There’s trouble in market paradise. By all accounts, progress on the tax cuts should be propelling equities higher. After all, the tax deal was supposed to be a “free call option” on further gains.
And as far as “Mueller risk” goes, that was always lurking in the background and while we think it should have been cause for some kind of correction by now, that hasn’t materialized just like none of the other myriad political risks have managed to knock this market’s hustle so why should it start now? Perhaps – just perhaps – some folks are starting to come to terms with the idea that “Mueller risk” has morphed into “impeachment risk.”
Meanwhile, the tech jitters are palpable even if the rout took a break in the U.S. on Wednesday. One issue with this idea that tech (and growth in general) is going to be able to pass the baton to the sectors that would benefit the most from tax cuts is that the market leadership shoes are big ones to fill. So the question becomes whether the “rotation” everyone’s talking about can possibly be a net positive. What seems more likely is that while some sectors will get a lift and while portfolios positioned to benefit disproportionately from the passage of the GOP tax bill will indeed outperform, the broad market isn’t going to be able to stomach any kind of a drawdown in the big-cap tech names that have acted like Atlas when it comes to holding up the entire world.
The hope is that if, as Bloomberg’s Dani Burger (now the “best Burger in London”) contends, this is a factor freakout, then the weakness in tech will be short-lived once whoever (or whatever algo) is behind the systematic flows gets done doing whatever the hell it’s doing.
Whatever the case, none of this is great for active managers who have been relying on a handful of high-flying names to best benchmarks (benchmarks that themselves rely on the same stocks – there’s Howard Marks’ perpetual motion machine again):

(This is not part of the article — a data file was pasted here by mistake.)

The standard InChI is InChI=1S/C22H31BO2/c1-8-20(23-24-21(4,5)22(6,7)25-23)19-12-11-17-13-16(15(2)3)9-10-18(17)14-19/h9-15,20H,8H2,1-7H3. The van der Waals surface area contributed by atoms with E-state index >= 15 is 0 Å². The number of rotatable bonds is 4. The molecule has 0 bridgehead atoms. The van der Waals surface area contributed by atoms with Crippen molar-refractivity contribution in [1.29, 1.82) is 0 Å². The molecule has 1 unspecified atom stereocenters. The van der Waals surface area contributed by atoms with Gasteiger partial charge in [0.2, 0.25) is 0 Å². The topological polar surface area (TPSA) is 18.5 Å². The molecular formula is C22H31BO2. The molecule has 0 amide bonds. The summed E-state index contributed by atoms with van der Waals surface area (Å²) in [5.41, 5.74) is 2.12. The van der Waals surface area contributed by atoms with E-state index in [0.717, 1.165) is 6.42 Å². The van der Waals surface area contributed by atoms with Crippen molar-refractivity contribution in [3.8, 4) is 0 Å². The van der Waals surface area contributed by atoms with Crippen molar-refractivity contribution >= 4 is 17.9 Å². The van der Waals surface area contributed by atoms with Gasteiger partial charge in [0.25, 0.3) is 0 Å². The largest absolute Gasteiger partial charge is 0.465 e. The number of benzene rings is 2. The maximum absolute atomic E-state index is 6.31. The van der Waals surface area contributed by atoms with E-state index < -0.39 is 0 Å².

Stocks were basically a wash stateside today, although as noted above, tech did manage to meander slightly higher which is better than nothing in light of recent events. Once again, small-caps underperformed.
The dollar (which we discussed at length in Tuesday’s wrap) was up again, and is now sitting near two-week highs, reflecting what may be misplaced optimism for all of the reasons cited in the linked post above:
2s10s just barely hanging on above 50bps (Cue Walter – not White, but Sobchak):
Europe has hardly been immune from the ongoing tech rout. The SX8P has fallen some 5% since the November 29 bloodbath on Wall Street that started the ball rolling in earnest on the global tech tumble.
And speaking of global tech, Tencent looks like it’s in trouble. It’s come off 17% since triumphantly joining the half-trillion club last month:
Don’t look now, but EM equities more broadly are looking vulnerable, having abruptly slumped to two-month lows where they’re now testing the 100-DMA:
It’s worth noting that the CBOE’s volatility gauges for the EM ETF and for the China ETF are trending markedly higher:
The BoC came out cautious on Wednesday, triggering a steep decline for the loonie:
Oil is suddenly a horrible piece of shit as the OPEC extension was apparently already baked into the cake and although Donald Trump is trying his best to engineer more war in the Mideast, it appears that for the time being concerns about U.S. production are the controlling factor. Here are the EIA numbers out today:
- Cushing crude -2,753k
- PADD 3 crude -1,128k
- Gasoline +6,780k vs est. +2,555k
- PADD 1B gasoline +1,997k
- Distillates +1,667k vs est. +1,100k
- PADD 1 Distillates +125k
- Refinery utilization +1.2 ppt vs est. +0.3 ppt
- Refinery crude inputs +192k b/d
- Crude imports -127k b/d
- Crude production +25k b/d
Obviously, the problem there is the gasoline build, which was the largest since January. As you can see, this is deteriorating quickly:
Bitcoin hit $12,000 on Wednesday, which would have big news were it not for the fact that it subsequently hit $13,000 in the same goddamn day:
And Bitcoin isn’t the only thing retail investors are all-in on. According to TD Ameritrade’s proprietary idiot-tracker (they don’t call it that), mom and pop pushed their chips in November like never before: